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Women in the Gulf

Where do we Stand?

By Ahmad Sas – Achieving socio-economic growth and enhancing quality-of-life are key aspects of the mid-term reform programmes in the Arab Gulf countries –– re: Bahrain, Kuwait, Oman, Qatar, Saudi Arabia, and the United Arab Emirates. These objectives are in harmony with the United Nations’ 2030 Agenda for Sustainable Development. Women empowerment and the promotion of their rights have topped the agenda of the Arab Gulf states. There are, however, deep-rooted cultural norms that need alteration. This renders the social transformation of the region both a legal issue and part of a larger process which impacts cultural and national identities. The journey is long and the Gulf states have already embarked on rapid change accompanied by the reinvention of more traditional culture in order to address contemporary issues such as social equality.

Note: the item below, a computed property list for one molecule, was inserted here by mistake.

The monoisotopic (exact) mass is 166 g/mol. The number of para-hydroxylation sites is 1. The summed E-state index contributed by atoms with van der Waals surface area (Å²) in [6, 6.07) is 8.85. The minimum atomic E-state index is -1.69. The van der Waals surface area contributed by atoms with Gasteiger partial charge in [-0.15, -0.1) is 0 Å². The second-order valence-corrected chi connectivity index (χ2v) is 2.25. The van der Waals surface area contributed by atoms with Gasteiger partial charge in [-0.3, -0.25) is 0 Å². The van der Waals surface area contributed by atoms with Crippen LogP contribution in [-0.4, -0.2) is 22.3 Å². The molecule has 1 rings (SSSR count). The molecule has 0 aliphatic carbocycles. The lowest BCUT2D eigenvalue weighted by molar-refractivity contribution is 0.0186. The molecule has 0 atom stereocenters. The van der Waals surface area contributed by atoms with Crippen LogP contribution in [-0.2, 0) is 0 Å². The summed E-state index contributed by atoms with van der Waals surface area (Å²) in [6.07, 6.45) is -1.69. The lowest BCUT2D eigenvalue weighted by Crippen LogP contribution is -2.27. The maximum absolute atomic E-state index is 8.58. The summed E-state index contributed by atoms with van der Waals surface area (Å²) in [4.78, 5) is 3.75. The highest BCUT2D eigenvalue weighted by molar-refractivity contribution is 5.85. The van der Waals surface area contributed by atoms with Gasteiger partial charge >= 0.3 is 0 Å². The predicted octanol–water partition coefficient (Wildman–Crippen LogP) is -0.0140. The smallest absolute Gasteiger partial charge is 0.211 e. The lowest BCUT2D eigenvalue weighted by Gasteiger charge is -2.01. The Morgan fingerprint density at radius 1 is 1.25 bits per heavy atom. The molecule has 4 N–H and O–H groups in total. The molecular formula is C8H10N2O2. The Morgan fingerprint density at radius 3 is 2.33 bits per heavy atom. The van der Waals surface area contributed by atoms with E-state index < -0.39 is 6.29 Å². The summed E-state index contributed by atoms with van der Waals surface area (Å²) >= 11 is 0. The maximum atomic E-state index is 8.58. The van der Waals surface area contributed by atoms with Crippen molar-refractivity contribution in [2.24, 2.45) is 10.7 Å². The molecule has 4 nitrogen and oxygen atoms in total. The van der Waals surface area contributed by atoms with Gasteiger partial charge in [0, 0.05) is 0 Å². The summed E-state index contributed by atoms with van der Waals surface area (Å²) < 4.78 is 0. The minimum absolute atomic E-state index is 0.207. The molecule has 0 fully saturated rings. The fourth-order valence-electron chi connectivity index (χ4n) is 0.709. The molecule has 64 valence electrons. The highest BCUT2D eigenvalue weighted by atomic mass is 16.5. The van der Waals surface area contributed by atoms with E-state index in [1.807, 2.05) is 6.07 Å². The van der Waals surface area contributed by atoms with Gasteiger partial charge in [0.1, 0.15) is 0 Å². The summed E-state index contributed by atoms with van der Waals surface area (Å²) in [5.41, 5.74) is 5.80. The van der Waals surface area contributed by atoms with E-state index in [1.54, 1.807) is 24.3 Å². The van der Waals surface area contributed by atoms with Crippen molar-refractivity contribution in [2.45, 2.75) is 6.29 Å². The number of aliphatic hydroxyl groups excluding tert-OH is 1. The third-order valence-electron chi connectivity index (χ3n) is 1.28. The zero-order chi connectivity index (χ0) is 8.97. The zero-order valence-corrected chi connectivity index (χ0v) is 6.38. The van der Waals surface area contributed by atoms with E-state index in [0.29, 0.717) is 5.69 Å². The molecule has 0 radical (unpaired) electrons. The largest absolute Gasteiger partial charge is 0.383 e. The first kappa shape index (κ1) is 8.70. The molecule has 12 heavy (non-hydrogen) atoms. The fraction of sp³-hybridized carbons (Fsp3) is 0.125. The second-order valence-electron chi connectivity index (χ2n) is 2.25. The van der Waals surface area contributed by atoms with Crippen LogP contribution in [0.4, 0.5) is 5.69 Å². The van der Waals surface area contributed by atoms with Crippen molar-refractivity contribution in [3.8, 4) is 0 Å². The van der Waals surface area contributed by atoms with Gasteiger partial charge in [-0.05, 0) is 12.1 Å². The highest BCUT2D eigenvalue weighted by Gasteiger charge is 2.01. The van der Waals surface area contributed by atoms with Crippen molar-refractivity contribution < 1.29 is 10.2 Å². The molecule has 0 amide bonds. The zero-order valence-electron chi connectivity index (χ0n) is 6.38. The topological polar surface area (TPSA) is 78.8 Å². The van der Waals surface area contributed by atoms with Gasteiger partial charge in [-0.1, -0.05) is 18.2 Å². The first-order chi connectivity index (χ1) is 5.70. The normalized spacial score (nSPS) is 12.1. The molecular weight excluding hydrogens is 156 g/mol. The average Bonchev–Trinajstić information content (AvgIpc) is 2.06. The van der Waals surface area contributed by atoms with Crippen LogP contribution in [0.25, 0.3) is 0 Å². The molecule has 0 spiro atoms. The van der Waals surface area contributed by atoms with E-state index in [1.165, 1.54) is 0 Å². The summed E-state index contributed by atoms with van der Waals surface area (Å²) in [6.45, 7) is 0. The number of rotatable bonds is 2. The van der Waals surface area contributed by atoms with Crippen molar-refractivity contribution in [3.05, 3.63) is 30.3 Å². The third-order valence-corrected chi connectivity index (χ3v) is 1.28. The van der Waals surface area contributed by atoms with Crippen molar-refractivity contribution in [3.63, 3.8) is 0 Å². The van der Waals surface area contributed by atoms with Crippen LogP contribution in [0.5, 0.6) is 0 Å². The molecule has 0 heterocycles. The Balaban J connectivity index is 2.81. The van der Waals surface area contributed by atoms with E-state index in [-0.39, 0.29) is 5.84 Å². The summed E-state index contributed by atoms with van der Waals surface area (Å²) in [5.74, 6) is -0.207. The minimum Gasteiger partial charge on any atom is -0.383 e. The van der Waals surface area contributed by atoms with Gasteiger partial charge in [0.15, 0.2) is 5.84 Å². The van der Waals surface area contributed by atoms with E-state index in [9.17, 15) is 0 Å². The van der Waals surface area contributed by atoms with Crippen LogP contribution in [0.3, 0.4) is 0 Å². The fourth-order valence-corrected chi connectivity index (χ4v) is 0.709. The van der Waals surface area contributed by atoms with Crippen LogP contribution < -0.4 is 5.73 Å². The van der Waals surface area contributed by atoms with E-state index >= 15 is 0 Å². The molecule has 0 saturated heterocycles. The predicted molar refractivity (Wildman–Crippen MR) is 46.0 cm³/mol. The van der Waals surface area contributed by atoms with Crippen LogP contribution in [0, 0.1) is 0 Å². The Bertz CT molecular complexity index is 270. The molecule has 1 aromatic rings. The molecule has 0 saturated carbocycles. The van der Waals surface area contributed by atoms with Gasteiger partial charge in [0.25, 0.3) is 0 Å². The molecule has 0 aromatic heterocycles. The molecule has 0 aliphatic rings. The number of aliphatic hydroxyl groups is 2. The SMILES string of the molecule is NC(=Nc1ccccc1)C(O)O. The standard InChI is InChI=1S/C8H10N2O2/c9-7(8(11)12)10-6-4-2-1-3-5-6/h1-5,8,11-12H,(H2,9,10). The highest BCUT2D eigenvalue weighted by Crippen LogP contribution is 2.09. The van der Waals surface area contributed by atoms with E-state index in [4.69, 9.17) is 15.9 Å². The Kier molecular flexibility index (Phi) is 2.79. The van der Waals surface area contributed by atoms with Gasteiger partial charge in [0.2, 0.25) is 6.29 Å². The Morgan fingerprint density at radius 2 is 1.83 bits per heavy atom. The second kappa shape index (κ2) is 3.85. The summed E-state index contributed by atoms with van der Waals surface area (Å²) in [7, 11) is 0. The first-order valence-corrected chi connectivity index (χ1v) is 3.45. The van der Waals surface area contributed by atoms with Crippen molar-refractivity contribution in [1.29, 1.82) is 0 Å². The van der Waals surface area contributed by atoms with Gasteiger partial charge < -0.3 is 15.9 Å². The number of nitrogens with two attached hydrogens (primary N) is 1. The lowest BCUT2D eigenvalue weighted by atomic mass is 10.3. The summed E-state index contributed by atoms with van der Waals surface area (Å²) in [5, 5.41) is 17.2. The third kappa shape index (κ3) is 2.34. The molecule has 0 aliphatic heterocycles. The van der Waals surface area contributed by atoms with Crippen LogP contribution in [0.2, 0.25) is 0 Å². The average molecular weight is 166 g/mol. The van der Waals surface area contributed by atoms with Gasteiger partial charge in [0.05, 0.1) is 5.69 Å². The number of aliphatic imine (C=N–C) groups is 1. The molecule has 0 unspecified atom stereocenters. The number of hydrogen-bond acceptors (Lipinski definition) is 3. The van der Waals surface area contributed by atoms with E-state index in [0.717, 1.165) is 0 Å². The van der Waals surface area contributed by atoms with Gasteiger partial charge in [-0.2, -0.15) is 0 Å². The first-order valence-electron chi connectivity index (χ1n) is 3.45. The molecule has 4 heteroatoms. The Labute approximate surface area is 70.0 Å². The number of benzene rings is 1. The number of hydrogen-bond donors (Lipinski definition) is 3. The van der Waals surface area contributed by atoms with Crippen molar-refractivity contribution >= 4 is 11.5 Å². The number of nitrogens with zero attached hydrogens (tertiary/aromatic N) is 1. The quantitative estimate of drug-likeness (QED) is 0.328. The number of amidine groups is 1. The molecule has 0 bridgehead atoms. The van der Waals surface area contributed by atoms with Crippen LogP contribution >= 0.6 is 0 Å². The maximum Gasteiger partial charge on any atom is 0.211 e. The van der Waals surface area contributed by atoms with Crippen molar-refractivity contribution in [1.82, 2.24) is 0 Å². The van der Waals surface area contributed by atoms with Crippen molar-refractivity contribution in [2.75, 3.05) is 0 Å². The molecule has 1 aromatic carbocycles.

Gender inequality is a global problem not limited to a specific region. Recently however, the discourse on women’s rights in the Gulf has attracted global attention. With the media hype, it is important to flesh-out its development. Marking the crucial changes that have occurred in the discourse is essential for evaluating the path of reforms. Furthermore, recognising the social engagement and the means of women empowerment highlights important facts that shatters stereotypes and the politicisation of the issue. It is undeniable that each of the Gulf states has come a long way in their reforms, indicating the seriousness their leaders take on the issue.